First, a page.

What is a Master Key System?

A master key system is a set of locks that are keyed so that they each may have an individual key, called a pass key, yet all are opened by an additional, special key called a master key. These locks would be described as keyed different and master keyed.

Within a master key system, groups of locks can be keyed alike, so that the same key operates all locks in the group, plus all locks in the group are operated by the master key. These locks would be described as keyed alike and master keyed.

Under the master, groups of locks can be keyed different, keyed to a sub- master key, and keyed to the top master key. For example, you might have three buildings. Each building has six locks keyed differently and a sub- master key that operates all the locks within a single building. The master key opens all the locks in all three buildings, but the sub- master key from one building will not open any lock in either of the other two buildings.

A grand master key might be necessary if a property manager is responsible for groups of buildings, for example. Each group of buildings would be under a separate master key, each building would have a sub- master key; and overall would be the grand master key that would open everything.

The weakness of a master key system is in the key control. If the wrong person gets a copy of the grand master key, every lock in the system may have to be changed.

The way a master key system is laid out determines the ability that each individual key holder may have to operate any given lock. Therefore it is best to have a clear idea of who needs to get in where before you start.

Identify the Doors

If your master key system is going to be part of new construction, use the door numbers from the architect's hardware schedule to identify the doors. If this is an existing facility, you can assign names or numbers to the doors as you see fit. The point of this is to be able to match up a key with a door in the future, and be able to look at your keying schedule and identify what keys open which door.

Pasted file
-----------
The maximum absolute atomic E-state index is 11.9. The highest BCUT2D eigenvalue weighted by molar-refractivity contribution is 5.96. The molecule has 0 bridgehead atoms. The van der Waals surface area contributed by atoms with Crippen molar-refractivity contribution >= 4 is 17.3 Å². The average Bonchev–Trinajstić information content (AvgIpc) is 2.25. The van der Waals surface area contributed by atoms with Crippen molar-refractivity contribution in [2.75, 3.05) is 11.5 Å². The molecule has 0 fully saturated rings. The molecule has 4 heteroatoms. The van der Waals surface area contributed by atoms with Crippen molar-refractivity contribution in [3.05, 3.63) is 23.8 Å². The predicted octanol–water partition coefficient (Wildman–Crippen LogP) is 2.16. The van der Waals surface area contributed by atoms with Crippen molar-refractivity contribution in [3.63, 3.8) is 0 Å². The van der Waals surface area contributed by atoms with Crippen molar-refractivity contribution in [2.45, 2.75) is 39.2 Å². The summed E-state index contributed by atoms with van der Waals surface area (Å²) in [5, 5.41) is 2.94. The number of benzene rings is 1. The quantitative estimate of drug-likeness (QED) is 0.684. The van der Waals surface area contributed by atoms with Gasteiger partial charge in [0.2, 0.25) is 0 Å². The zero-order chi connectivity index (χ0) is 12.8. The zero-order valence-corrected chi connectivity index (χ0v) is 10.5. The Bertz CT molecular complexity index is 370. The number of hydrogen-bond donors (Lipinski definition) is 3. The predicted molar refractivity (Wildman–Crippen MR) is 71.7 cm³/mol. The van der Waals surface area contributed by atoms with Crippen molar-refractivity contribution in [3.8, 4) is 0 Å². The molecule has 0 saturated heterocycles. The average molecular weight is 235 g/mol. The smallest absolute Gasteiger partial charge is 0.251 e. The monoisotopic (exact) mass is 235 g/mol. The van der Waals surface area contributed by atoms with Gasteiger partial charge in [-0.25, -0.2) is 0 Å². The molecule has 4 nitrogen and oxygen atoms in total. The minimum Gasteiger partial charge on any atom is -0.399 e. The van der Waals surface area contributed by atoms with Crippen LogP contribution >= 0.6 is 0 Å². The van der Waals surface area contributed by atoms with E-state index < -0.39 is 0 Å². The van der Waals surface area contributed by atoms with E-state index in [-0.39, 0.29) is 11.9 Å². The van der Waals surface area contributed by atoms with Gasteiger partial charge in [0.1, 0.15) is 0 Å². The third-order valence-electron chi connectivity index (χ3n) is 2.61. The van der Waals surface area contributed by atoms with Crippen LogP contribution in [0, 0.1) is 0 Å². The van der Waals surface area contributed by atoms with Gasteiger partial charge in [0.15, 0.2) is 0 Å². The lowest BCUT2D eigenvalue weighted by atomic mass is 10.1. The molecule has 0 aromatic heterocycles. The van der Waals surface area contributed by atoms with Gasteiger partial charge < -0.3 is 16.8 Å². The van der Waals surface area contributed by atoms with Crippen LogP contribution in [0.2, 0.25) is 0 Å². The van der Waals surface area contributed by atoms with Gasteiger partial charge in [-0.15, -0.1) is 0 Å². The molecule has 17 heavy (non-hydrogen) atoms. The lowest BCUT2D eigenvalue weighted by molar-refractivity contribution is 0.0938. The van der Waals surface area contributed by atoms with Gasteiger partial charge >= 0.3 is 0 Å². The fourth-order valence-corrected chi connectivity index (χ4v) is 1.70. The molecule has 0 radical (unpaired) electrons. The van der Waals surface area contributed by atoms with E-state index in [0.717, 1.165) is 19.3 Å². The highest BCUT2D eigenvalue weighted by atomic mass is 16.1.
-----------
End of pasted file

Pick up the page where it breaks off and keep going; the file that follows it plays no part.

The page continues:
Identify the Keys

Typically locksmiths number keys in a master key system similar to this:

If there are no sub- master keys and no grand master key, the master key would simply be numbered "A" and the pass
keys "A1", "A2", etc.

Once you have identified your doors and settled on a key numbering system, you are ready to design your master key system. At this stage a spread sheet as shown below can be a very helpful graphic organizer for your system.

 

 

 

Master Key

Submaster

Submaster

User key

User key

User key

User key

User key

Door No.

Location

A

AA

AB

AA1

AA2

AB1

AB2

AA3

D1

Office 1

x

x

 

x

 

 

 

 

D2

Office 2

x

x

 

 

x

 

 

 

D3

Office 3

x

 

x

 

 

x

 

 

D4

Office 4

x

 

x

 

 

 

x

 

D5

Office 5

x

x

 

 

 

 

 

x

Ex

Front dr.

x

x

x

 

 

 

 

 

 

 

 

 

 

 

 

 

In the above partial spreadsheet, key numbers are input across the top and door numbers are indicated down the left side. We see that the master key number "A", opens all doors in the system. The "AA" sub- master key will open all doors except Office 3 and 4. The "AB" sub- master key opens only the Office 3, 4 and the front door. Key number "AA1" opens only the Office 1, etc.

Once you have added all doors and keys to the spreadsheet you are ready to speak intelligently with your locksmith about how you need your system to work.

 

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